David Nolan and Helen Searls are a professional couple in the District, active in their children’s school and local civic associations. As taxpayers and longtime residents, they feel they have a duty to be involved in public life. But as legal immigrants who have not become U.S. citizens, they have no right to vote — even in local elections. “It’s frustrating at election time to have no say in what’s happening,” said the British-born Searls, 54, who works at a media company. “Washington has people from all over the world. If they are engaged and participating in public issues, it benefits the city.” Searls and Nolan are among 54,000 immigrants in the District — and about 12 million nationwide — who have been granted green cards that allow them to remain in the United States permanently. Most are sponsored by relatives or employers. They pay taxes and serve in the armed forces. Yet in all but a handful of localities, they have no voting rights. Last month, for the third time in a decade, a bill was introduced in the D.C. Council to allow legal immigrants to vote locally. The measure has little chance of passage, but it is illustrative of a growing movement to expand local voting rights to noncitizens that has spawned similar proposals in several dozen communities across the country.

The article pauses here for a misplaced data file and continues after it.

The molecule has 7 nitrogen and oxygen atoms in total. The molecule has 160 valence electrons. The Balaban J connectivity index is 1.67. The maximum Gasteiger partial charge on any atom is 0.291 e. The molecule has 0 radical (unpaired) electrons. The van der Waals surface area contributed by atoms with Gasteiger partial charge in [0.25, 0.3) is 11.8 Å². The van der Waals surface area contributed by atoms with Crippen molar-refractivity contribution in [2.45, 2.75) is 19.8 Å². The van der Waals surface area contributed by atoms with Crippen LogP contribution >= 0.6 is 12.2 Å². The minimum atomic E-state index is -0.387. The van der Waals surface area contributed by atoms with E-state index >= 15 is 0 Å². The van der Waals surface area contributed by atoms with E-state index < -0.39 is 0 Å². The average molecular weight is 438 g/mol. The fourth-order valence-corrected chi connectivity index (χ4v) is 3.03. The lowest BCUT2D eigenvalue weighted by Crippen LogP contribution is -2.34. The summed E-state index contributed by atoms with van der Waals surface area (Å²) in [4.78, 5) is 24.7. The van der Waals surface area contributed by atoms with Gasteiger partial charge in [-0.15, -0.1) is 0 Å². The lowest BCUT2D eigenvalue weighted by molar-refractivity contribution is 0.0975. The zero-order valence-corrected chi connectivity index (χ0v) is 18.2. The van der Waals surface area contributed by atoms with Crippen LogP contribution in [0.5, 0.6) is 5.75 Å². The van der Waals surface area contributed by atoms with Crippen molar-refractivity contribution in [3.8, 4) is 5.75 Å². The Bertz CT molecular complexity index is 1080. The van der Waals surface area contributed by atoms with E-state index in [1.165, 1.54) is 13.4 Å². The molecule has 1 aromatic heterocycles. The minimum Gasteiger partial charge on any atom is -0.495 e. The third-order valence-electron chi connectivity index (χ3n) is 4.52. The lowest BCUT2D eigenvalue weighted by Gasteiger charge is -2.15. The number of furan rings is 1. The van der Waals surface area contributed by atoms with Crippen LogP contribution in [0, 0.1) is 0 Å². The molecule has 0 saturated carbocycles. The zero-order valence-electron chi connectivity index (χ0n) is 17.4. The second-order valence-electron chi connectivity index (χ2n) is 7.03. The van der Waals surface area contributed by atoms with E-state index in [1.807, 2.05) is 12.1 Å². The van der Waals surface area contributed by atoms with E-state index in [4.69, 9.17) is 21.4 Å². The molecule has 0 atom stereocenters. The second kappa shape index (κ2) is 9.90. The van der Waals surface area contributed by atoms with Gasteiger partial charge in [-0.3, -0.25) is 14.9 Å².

Most immigrant groups focus on promoting citizenship as the path to political influence, and the effort to enfranchise noncitizens remains controversial. It has succeeded in only a handful of places, including Chicago and Takoma Park, Md., but has been gaining traction recently in others, including New York City and Burlington, Vt., as the population of settled legal immigrants grows.
Proponents point out that noncitizen voting was the norm early in American history, when new regions needed people to populate them. It was abandoned only after spates of anti-foreign sentiment in the 1860s and 1920s. Proponents have not urged that immigrants be allowed to vote for president, which is against federal law; they want them to be permitted a political role in their communities.
But opponents assert that the right to vote at any level is a defining quality of citizenship. They say it should not be easily granted to the foreign-born, who might have divided loyalties and insufficient knowledge of American democracy. And they point out that any legal permanent resident can apply to become a U.S. citizen with full voting rights after a five-year wait.